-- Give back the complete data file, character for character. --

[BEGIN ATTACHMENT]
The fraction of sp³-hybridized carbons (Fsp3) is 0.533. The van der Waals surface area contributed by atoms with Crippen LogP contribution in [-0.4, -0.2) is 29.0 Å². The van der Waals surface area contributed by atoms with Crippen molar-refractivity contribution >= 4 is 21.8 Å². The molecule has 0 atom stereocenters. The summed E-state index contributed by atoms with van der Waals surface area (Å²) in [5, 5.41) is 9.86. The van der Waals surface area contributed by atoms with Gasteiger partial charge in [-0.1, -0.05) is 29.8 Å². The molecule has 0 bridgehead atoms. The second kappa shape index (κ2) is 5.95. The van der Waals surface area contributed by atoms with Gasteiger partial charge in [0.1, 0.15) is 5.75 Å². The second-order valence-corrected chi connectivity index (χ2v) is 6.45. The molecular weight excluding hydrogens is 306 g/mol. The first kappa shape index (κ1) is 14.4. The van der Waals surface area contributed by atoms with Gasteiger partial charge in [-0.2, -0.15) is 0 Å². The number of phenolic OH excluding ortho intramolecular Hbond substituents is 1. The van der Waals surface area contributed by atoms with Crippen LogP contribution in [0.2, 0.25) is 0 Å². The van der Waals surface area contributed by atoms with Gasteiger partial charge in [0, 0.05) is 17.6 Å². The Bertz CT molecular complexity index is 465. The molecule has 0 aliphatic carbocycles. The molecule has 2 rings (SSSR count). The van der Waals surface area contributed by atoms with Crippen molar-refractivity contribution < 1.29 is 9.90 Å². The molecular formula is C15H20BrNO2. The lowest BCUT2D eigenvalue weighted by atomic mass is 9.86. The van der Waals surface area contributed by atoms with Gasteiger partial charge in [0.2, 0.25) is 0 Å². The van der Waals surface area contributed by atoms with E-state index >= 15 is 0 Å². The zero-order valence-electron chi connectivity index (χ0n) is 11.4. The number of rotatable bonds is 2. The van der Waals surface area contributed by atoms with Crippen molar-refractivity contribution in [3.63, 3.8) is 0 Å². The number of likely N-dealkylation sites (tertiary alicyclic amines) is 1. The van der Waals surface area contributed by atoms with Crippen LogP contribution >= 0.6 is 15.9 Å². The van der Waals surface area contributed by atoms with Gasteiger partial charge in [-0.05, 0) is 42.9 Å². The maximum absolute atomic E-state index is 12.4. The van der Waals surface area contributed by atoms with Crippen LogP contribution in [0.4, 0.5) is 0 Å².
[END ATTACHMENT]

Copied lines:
The fraction of sp³-hybridized carbons (Fsp3) is 0.533. The van der Waals surface area contributed by atoms with Crippen LogP contribution in [-0.4, -0.2) is 29.0 Å². The van der Waals surface area contributed by atoms with Crippen molar-refractivity contribution >= 4 is 21.8 Å². The molecule has 0 atom stereocenters. The summed E-state index contributed by atoms with van der Waals surface area (Å²) in [5, 5.41) is 9.86. The van der Waals surface area contributed by atoms with Gasteiger partial charge in [-0.1, -0.05) is 29.8 Å². The molecule has 0 bridgehead atoms. The second kappa shape index (κ2) is 5.95. The van der Waals surface area contributed by atoms with Gasteiger partial charge in [0.1, 0.15) is 5.75 Å². The second-order valence-corrected chi connectivity index (χ2v) is 6.45. The molecular weight excluding hydrogens is 306 g/mol. The first kappa shape index (κ1) is 14.4. The van der Waals surface area contributed by atoms with Gasteiger partial charge in [-0.2, -0.15) is 0 Å². The number of phenolic OH excluding ortho intramolecular Hbond substituents is 1. The van der Waals surface area contributed by atoms with Crippen LogP contribution in [0.2, 0.25) is 0 Å². The van der Waals surface area contributed by atoms with Gasteiger partial charge in [0, 0.05) is 17.6 Å². The Bertz CT molecular complexity index is 465. The molecule has 0 aliphatic carbocycles. The molecule has 2 rings (SSSR count). The van der Waals surface area contributed by atoms with Crippen molar-refractivity contribution < 1.29 is 9.90 Å². The molecular formula is C15H20BrNO2. The lowest BCUT2D eigenvalue weighted by atomic mass is 9.86. The van der Waals surface area contributed by atoms with Gasteiger partial charge in [0.2, 0.25) is 0 Å². The van der Waals surface area contributed by atoms with E-state index >= 15 is 0 Å². The zero-order valence-electron chi connectivity index (χ0n) is 11.4. The number of rotatable bonds is 2. The van der Waals surface area contributed by atoms with Crippen molar-refractivity contribution in [3.63, 3.8) is 0 Å². The number of likely N-dealkylation sites (tertiary alicyclic amines) is 1. The van der Waals surface area contributed by atoms with Crippen LogP contribution >= 0.6 is 15.9 Å². The van der Waals surface area contributed by atoms with Gasteiger partial charge in [-0.05, 0) is 42.9 Å². The maximum absolute atomic E-state index is 12.4. The van der Waals surface area contributed by atoms with Crippen LogP contribution in [0.4, 0.5) is 0 Å².